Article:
There is something truly magical if you’re lucky enough to encounter an otter, as I did recently on the Little Ouse. Sleek and glistening they seem to just “melt” in and out of the water as they forage along the river bank. Pictured are a mother and her cub and these images are the result and reward of several weeks tracking on the Suffolk/Norfolk border.
The Eurasian otter is well known for its playful nature which is encapsulated by the work of Henry Williamson in his book Tarka the Otter; but they did face near extinction in the late 1970’s due to polluted habitats and intensive hunting. Fortunately they are now a protected species and the use of agro-chemicals is more tightly controlled. Of course we need to do so much more in the protection of our environment; but as habitats slowly recover through careful management the good news is there has been a noticeable increase in the prevalence of otters along our rivers and waterways.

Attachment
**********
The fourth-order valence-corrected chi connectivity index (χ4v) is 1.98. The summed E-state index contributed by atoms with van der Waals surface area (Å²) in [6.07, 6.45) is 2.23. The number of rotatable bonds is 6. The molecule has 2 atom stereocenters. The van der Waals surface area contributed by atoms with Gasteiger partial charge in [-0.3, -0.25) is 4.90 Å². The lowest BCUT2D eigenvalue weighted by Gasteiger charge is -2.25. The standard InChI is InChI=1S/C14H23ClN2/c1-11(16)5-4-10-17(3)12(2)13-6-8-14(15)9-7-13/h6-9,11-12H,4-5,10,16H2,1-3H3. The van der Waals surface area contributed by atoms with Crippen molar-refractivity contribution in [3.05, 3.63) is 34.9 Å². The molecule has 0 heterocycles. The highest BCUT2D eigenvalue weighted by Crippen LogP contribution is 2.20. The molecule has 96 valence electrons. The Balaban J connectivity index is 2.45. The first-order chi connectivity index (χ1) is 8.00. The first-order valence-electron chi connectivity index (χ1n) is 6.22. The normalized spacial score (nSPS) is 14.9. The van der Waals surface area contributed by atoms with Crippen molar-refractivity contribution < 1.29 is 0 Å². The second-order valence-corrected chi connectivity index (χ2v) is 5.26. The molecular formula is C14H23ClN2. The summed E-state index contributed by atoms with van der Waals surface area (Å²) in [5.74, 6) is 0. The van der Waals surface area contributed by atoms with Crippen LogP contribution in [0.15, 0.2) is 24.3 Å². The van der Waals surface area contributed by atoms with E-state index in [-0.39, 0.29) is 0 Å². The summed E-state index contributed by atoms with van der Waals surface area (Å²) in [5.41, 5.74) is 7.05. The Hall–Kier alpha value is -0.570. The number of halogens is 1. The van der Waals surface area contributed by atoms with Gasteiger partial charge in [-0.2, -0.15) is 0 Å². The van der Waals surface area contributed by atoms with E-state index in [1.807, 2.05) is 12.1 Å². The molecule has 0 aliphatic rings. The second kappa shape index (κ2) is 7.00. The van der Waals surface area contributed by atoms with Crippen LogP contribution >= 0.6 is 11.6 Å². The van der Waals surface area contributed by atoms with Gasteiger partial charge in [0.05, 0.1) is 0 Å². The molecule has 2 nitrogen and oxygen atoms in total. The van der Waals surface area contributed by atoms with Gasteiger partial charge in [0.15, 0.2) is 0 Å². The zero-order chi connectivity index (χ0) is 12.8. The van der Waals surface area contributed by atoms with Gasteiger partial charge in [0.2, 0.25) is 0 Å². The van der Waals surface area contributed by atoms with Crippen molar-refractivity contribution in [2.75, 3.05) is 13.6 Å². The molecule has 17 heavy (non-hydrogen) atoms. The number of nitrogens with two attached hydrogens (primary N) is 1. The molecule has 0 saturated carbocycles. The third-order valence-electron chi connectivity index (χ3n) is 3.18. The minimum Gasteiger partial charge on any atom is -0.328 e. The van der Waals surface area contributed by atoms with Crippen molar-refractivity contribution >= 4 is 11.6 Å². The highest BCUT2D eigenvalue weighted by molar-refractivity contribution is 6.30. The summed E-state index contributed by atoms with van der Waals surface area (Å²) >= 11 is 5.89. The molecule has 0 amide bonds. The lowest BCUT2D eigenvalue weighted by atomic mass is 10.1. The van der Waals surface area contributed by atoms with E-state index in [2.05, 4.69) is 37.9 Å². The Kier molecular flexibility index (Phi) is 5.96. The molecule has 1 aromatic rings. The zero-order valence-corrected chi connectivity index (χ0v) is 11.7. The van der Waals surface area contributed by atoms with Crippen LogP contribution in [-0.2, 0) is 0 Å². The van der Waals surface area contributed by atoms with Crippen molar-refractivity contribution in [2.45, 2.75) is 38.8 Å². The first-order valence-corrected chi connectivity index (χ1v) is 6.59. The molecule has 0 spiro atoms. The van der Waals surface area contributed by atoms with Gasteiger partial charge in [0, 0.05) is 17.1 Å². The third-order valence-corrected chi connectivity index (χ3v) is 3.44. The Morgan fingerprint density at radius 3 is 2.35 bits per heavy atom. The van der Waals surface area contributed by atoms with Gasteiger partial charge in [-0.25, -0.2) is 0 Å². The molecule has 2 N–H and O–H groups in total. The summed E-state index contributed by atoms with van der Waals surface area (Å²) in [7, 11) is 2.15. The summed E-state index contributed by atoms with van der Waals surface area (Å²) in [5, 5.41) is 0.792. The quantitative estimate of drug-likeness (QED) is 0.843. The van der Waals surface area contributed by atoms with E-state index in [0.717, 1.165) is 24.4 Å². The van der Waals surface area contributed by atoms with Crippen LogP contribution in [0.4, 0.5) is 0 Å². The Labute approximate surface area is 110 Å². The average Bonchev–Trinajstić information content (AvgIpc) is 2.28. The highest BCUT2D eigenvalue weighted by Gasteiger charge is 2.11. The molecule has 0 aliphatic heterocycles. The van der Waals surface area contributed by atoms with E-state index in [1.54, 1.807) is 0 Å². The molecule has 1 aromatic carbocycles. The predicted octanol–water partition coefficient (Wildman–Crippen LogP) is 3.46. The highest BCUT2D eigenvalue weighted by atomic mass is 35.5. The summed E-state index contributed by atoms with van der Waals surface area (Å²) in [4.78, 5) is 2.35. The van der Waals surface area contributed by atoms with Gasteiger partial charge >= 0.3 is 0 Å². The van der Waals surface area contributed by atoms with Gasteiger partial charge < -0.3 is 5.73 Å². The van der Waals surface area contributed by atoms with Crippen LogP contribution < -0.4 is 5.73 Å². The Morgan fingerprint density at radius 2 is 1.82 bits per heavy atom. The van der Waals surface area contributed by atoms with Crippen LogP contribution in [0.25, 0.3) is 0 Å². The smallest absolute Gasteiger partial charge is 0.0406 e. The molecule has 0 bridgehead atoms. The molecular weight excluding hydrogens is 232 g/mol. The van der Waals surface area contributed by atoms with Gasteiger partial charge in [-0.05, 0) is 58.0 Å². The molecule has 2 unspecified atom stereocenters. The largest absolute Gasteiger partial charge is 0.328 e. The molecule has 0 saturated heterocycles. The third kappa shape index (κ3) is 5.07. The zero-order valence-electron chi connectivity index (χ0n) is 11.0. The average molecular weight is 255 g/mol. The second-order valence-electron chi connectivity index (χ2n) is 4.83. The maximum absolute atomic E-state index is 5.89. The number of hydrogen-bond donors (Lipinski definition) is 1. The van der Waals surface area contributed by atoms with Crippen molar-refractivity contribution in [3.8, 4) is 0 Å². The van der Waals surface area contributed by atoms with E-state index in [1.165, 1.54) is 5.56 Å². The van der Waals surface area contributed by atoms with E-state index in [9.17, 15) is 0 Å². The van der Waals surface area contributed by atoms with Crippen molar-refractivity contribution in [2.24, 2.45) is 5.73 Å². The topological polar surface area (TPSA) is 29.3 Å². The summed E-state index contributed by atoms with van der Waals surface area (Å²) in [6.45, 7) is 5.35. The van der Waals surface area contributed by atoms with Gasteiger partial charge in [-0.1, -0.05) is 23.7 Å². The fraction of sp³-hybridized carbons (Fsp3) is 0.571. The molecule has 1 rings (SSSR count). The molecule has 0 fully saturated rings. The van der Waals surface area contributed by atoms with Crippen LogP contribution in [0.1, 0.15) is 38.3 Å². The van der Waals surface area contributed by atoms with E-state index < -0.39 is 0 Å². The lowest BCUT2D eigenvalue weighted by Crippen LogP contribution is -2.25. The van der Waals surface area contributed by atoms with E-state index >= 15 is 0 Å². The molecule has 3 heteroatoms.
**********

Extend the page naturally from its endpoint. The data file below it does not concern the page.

Otters are elusive creatures by nature, but look closely and listen carefully enough and you may be able to spot the signs of habitation. A local river, pond or lake is a good place to start as they live in holes along the bank called a holt which will typically have two or perhaps three entrances. Often these will be positioned close to a fallen tree or old stump but also look out for black, tarry droppings (known as “spraints”) around 2-6 cm in length. Otter prints are also easily identified as they have five toes and are another very positive sign of recent activity. If you hear twittering, squeaks or whistles you know they are very close by. The most important thing to remember is to watch with wonder but do not disturb the otter as it interacts with its habitat.
Nick Hurst is an award winning wildlife photographer based in Suffolk.